On this day, we remember the victory of the Maccabean forces in Judea and celebrate the miracle of the oil, which lasted longer than it should have, just like our marriage.

It should have been a terse and temporary shining of light upon our lives, a brilliant flame snuffed out by circumstance to cast us once more into darkness. But miraculously, the oil continued to burn and our marriage continues though I despise you and your family.

Fire is not only a symbol of life. It is deadly. Rather than a beautiful menorah, nine prongs penetrating the heavy air, our marriage is a dumpster fire, the boots burning for years beyond their countenance, with nothing at all being penetrated. The rats nibble on the burning boxes and are in turn set aflame, spreading diseased fire beyond the scope of the trash pile.

You are the rats and the boot and the boxes. Our marriage is the fire. The dumpster, I think, might be Chanukah.

The overbearing oppression you and this marriage have foisted upon me is much like that of the Seleucids upon Judea. We are exiled (the Jews to the North, I to a basement “workshop,” where I can read and masturbate in peace). My love for you once burned as bright as that of the Maccabees for their oppressed homeland. Now it languors in hell, a vitriol like that of current day college students for this very same land. Have they ever been there? What do they know of internal affairs or history, with their coddling professors and youth? What I mean to say is we’ve grown apart.

The oil lasted longer than expected, and our marriage is also encumbered by false expectations. For example, my parents thought we’d be divorced in a week. Perhaps they had consulted the Zohar and learned of the conflict in what is and what must be. When studying Kabbalah, I found myself drawing from my innermost soul on the pages containing the Tree of Life. These meditations on the Zohar reveal mystic prophecies, and as you will see, I have drawn a stick figure of you with an underlined caption reading “jerk.”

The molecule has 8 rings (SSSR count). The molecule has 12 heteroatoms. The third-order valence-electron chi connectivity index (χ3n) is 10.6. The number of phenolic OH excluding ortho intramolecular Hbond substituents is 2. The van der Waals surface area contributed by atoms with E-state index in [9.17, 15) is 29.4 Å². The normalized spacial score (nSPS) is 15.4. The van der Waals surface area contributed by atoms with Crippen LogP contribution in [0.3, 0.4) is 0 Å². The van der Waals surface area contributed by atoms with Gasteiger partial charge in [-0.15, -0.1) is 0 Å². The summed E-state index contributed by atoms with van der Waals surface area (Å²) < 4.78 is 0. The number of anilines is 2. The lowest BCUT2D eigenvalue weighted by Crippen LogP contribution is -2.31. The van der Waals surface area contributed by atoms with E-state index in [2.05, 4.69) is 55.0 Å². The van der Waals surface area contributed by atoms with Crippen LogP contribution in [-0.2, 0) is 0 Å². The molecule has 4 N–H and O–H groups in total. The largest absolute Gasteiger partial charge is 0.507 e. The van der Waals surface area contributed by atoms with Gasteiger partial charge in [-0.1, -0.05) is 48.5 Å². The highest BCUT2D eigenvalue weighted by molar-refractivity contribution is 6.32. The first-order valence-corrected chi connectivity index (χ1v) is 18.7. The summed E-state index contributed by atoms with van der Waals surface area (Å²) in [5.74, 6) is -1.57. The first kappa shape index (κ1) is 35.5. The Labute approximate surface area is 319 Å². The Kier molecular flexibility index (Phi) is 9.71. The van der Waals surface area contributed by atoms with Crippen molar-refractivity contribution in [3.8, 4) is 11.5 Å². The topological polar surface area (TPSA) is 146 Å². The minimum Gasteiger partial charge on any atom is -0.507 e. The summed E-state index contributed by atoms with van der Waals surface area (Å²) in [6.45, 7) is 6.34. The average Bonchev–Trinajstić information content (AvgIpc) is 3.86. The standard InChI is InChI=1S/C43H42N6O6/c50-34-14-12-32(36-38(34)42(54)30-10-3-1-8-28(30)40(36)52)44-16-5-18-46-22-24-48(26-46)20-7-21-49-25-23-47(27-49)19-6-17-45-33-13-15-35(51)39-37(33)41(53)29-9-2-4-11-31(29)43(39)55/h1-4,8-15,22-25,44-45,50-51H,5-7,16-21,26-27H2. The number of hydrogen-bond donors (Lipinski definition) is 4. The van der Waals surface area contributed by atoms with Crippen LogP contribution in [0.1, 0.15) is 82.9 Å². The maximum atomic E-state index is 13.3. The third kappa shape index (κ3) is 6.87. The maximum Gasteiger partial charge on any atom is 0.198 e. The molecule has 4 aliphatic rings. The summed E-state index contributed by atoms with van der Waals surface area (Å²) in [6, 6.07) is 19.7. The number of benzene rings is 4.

Your parents, meanwhile, expected children. Your Dad asks when we are going to have kids, which I think is his way of propagating the Jewish bloodlines for ethnocentric reasons. Though I would proudly help to extend the line, I can’t allow your taint to tarnish it. Just as the Tree of Life must be pruned of dead and diseased branches, so must the gene pool of the Jews. Don’t get me wrong; your family is just a little more Schwartz than Cohen, if you know what I mean.

The miracle of our lives is that instead of burning out quickly, our marriage decayed for eight years, serving only to inflame our passion (in the way that rashes are inflamed). It is likely that, in this moment, you feel how Antiochus did: threatened, betrayed by the unexpected revolt of your subject. I’ve been Hellenized, and I’m not gonna take it anymore.

And just like the Hellenizers, you’ve forced your culture upon me. My daily life, my habits, everything I knew, has been altered to fit your worldview. My menorah is no longer made of wolf bone, because that was “cruel.” All I wanted to do yesterday was play computer games, but you made me go to Shul. Also I’m sleeping with our neighbor Helen.

And so you see why Chanukah is thematically apposite for this discussion. Also I’m a little drunk because I drank all the Manischewitz, which was the only way to get the taste of your mother’s too-greasy latkes out of my mouth. In a sense, I’ve used this holy wine to wash away not only the latkes, but the corrupting influence of our cold marriage. As a side note, Helen somehow managed to make dreidels erotic.

Oh, here is your present. I have decided to only give you presents for four out of the eight days in order to express how you have halved my expectations for the possibility of happiness in this life. Happiest of happy Chanukahs to you, and I pray to Hashem that your dreidel lands primarily on Gimel and never on Nun so that you may grow rich in chocolate coins. Just don’t deposit them in our joint bank account, which I will be closing tomorrow.